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Blood pressure is a measure of how hard the blood pushes against the walls of the arteries as it moves through the body. It's normal for your child's blood pressure to go up and down throughout the day. But if it stays up, your child has high blood pressure. Another name for high blood pressure is hypertension.
What is normal and what is high blood pressure depends on your child's age, sex, and height. The numbers change as your child grows.
Blood pressure is described with two numbers. For example, a child's reading might be 96/57 or "96 over 57."
When blood pressure is a little high, it may increase the risk of health problems later in life.
If blood pressure is very high, it can cause serious and immediate damage to a child's body, especially the heart and brain. This type of high blood pressure is rare. With very high blood pressure, your child or teen may need more tests to find the cause.
Primary, or essential, high blood pressure is the most common type of high blood pressure. With this type, doctors can't tell exactly what is causing the high blood pressure. But several things make a child more likely to get it. One is having a family history of it. Another is being overweight.
Secondary high blood pressure is caused by another disease or medicine. Problems that can cause secondary high blood pressure may include:
Sometimes it can be caused by medicine a child is taking.
Children age 3 and older often have their blood pressure checked during routine doctor visits. If your child's blood pressure reads high, you may be asked to bring your child in again for another blood pressure check.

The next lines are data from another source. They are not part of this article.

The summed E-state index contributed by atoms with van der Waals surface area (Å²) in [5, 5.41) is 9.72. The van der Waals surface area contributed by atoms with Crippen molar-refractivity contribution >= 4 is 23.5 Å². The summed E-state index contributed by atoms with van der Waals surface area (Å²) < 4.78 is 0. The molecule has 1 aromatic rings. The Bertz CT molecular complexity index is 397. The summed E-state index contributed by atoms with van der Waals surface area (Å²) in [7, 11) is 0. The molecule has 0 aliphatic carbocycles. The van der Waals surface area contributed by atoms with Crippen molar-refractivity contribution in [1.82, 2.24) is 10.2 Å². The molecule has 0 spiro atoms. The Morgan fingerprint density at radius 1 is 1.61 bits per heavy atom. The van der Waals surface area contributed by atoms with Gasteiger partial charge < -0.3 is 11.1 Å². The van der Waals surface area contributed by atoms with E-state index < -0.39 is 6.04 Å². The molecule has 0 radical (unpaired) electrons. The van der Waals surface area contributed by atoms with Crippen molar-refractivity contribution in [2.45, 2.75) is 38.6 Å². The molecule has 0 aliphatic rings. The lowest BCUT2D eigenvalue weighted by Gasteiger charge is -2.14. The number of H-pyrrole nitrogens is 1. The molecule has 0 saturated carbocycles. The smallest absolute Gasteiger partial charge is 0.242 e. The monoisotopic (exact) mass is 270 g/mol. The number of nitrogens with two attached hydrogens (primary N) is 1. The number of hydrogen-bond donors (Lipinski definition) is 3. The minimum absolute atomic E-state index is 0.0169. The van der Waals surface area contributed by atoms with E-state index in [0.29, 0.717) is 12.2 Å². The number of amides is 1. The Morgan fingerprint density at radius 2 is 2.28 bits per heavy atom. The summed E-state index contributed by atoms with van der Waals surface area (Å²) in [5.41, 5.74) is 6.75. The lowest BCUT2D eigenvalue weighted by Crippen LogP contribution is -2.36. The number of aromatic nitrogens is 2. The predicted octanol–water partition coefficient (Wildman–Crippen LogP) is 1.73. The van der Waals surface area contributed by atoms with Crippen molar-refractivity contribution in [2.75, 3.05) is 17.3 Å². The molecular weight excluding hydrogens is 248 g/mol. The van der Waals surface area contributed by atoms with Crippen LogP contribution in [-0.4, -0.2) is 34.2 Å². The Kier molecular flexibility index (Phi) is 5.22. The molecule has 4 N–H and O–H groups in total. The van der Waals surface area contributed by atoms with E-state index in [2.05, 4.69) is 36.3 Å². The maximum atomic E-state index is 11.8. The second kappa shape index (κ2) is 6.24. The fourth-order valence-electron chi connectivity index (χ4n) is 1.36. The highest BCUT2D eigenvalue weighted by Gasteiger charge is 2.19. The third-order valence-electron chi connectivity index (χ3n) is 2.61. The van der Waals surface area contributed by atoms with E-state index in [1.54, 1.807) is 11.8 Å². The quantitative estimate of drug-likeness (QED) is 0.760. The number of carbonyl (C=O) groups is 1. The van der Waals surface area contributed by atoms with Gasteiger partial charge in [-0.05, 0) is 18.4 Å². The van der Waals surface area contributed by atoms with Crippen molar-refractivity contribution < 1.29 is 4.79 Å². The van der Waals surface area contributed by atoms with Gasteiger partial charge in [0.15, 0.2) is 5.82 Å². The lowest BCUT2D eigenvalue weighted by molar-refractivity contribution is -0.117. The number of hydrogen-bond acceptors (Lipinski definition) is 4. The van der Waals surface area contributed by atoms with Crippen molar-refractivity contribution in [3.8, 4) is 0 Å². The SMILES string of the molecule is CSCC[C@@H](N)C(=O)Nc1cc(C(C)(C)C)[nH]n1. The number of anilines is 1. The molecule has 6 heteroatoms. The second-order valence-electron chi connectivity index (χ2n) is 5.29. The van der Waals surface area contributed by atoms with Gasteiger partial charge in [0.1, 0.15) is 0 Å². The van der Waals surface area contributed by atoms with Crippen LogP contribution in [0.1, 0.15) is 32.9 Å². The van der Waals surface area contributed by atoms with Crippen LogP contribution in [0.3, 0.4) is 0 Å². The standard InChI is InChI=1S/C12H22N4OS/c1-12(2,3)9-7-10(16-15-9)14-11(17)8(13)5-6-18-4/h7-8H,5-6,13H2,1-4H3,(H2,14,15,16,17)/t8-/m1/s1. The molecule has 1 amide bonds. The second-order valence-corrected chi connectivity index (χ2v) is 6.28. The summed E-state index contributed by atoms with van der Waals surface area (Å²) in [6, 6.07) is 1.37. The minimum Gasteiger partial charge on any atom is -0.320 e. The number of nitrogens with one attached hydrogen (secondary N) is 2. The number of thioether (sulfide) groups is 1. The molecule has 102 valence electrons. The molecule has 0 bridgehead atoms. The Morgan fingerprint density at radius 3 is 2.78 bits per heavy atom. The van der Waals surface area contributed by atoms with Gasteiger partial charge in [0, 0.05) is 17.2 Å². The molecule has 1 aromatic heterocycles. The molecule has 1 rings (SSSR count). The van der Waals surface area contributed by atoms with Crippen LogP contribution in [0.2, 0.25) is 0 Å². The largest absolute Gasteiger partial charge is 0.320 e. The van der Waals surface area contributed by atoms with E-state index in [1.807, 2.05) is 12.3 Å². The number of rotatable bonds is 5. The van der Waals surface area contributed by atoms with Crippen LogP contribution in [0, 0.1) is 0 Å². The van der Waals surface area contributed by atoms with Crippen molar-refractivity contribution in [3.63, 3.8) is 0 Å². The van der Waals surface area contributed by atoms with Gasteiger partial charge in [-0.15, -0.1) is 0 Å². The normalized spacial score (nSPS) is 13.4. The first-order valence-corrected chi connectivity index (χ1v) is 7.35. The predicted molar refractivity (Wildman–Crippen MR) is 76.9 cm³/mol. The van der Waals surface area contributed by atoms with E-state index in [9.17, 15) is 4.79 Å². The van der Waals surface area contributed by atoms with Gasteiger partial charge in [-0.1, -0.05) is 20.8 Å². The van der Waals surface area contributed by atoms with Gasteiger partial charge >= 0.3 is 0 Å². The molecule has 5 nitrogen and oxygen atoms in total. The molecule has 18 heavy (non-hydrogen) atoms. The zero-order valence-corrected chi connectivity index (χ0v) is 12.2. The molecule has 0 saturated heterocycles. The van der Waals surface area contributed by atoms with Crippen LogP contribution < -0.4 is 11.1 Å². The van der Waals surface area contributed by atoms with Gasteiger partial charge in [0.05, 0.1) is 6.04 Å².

The doctor might have your child wear a portable device to measure blood pressure over 24 hours.
Your child may need more tests to check for illnesses that may be causing high blood pressure.
High blood pressure is treated in different ways. Treatment depends on how high the blood pressure is. When it's just a little high, doctors often treat it with lifestyle changes, like eating healthy foods and being more active.
If the blood pressure is higher, and if lifestyle changes don't help lower it, the doctor may recommend medicine.
If another health problem is causing the high blood pressure (secondary high blood pressure), and the levels are very high, treating the other health problem usually lowers the blood pressure. Your child may also need medicine to lower it.
Your doctor may suggest lifestyle changes to help lower your child's blood pressure. Try these tips:
Eating healthy foods and being physically active are the best ways to do this.
Help your child eat more fresh fruit and vegetables, fibre, and non-fat dairy products. And limit high-sugar and high-sodium foods and drinks.
Children need at least 1 hour of physical activity every day.
Set a goal of limiting these activities. For example, aim for 2 hours or less a day for children 5 years and older.
For example, try to eat as a family at regular times. And find an activity you all can do.
If your child has very high blood pressure, medicines may be needed. Your doctor can tell you how long your child may need to take medicine.
It can be hard to remember to help your child take pills when there are no symptoms. But blood pressure will go back up if your child doesn't take the medicine. Here's something that can help.
Try to plan a time for your child to take medicine along with something else that happens at that same time every day. This can be something like eating a meal or getting ready for bed. If that's hard to do, you or your child can set a daily alarm as a reminder.
Medicines for high blood pressure have side effects. Ask your doctor what side effects to look for and what to do if you see them.
Follow-up care is a key part of your child's treatment and safety. Be sure to make and go to all appointments, and call your doctor or nurse call line if your child is having problems. It's also a good idea to know your child's test results and keep a list of the medicines your child takes.
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Current as of: December 16, 2019
Author: Healthwise Staff
Medical Review:Michael P. Pignone MD, MPH, FACP - Internal Medicine & John Pope MD - Pediatrics
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